In the case of Europa, Ganymede and Callisto, the oxygen content in the atmosphere is due to photolysis, a process in which water ice sublimates and is broken down by solar radiation into hydrogen gas and oxygen. In Io’s case, the oxygen is caused by sulfur dioxide (spewed from the many volcanoes that litter the surface) interacting with solar radiation to form sulfur monoxide and elemental oxygen.
But because of their much thinner atmospheres, this oxygen glows in deep red and (for Europa and Ganymede) in infrared wavelengths—the latter undetectable to the human eye.
Due to Io’s volcanic activity, salts such as sodium chloride and potassium chloride are also present in the atmosphere, where they are also broken down by solar radiation. This causes the auroras on Io to emit a yellow-orange glow (caused by sodium) and glow in the infrared (caused by potassium).
This was the first time astronomers observed this infrared glow in these moons’ atmospheres. Moreover, the new measurements also revealed minimal evidence of water vapor, which was previously thought to be a component of the atmospheres of Europa, Ganymede and Callisto.
All three moons are theorized to have internal oceans beneath their icy surfaces, and there is even some preliminary evidence that water vapor in Europa’s atmosphere may be the result of plume activity. These clouds are thought to be connected to the moon’s internal ocean or liquid reservoirs within the icy shell.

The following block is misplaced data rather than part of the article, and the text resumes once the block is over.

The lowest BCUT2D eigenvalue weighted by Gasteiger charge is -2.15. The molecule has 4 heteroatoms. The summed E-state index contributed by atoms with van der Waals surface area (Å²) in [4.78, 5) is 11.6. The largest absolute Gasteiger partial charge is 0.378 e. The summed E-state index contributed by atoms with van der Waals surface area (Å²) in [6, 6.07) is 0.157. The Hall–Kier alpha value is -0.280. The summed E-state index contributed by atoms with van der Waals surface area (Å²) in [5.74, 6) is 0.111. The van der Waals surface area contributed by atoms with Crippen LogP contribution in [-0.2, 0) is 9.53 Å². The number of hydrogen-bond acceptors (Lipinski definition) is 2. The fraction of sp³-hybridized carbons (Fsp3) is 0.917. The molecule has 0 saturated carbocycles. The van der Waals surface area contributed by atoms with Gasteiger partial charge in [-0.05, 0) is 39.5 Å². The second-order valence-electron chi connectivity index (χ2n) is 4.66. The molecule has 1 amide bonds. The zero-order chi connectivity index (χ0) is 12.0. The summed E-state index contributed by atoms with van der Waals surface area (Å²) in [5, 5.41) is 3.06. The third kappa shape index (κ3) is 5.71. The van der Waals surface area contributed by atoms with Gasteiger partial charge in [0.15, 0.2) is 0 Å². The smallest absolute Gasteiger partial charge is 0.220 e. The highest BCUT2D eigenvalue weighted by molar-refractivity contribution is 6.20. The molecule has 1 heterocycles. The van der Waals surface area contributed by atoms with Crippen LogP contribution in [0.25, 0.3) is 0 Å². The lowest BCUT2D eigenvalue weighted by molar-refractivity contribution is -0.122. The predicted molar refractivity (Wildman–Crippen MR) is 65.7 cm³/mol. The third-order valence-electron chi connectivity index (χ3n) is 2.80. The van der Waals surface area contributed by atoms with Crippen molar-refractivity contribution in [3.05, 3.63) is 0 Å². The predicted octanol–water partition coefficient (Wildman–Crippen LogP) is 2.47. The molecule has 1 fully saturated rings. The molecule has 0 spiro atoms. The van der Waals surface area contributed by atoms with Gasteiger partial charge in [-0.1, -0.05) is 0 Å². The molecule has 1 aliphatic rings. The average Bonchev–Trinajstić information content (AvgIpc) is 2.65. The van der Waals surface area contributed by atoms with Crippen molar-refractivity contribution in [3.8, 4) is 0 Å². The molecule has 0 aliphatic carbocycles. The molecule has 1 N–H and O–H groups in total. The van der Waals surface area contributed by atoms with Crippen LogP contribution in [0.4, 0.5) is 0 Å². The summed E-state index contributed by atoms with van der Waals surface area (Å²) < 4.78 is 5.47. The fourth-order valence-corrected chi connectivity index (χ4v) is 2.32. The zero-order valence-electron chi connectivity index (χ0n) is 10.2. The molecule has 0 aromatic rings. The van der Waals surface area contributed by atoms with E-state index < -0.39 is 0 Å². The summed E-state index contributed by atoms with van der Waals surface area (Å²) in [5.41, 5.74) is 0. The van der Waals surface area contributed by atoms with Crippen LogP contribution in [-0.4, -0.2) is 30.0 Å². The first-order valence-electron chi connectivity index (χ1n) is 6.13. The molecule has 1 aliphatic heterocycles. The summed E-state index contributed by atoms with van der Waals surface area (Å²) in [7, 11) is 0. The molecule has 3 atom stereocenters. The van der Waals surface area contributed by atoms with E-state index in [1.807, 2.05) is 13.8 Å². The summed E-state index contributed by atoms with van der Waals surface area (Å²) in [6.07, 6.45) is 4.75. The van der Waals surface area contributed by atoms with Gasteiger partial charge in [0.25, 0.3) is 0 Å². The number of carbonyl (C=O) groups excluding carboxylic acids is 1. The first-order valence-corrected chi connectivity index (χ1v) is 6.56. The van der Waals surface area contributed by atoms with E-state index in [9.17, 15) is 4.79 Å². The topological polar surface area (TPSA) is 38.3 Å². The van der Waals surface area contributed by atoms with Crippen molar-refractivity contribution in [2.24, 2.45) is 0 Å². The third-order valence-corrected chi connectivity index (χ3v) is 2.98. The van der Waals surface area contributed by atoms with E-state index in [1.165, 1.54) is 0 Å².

The observations also showed how Jupiter’s tilted magnetic field causes the aurora borealis to vary in brightness as the gas giant rotates. The inclination of this field, about 10° from Jupiter’s axis of rotation compared to Earth’s 11° inclination, means that the moons will experience greater interaction at certain times in their orbits.
Finally, they also noted how the atmospheres responded quickly to temperature changes caused by the transition between exposure to sunlight and passage within Jupiter’s shadow. Said Carl Schmidt, professor of astronomy at Boston University and lead author of the second paper:
“Io’s sodium becomes very faint within 15 minutes of entering Jupiter’s shadow, but it takes several hours to recover after it emerges into sunlight. These new properties are really insightful for understanding Io’s atmospheric chemistry. It’s nice that eclipses of Jupiter offer a natural experiment for learning how sunlight affects the atmosphere.”
These latest observations have added excitement to what is already a very exciting field of research. In the coming years, space agencies will send several robotic explorers to Europa and Ganymede – NASA’s Europa Clipper and ESA’s JUpiter ICy moon Explorer (JUICE).
These missions will conduct multiple flybys of these moons, collect data on the composition of their atmospheres and surfaces, and attempt to detect indications of possible life in their interiors (“biosignatures”). Seeing these bright red northern lights up close will be nothing short of shocking!
This article was originally published by Universe Today. Read the original article.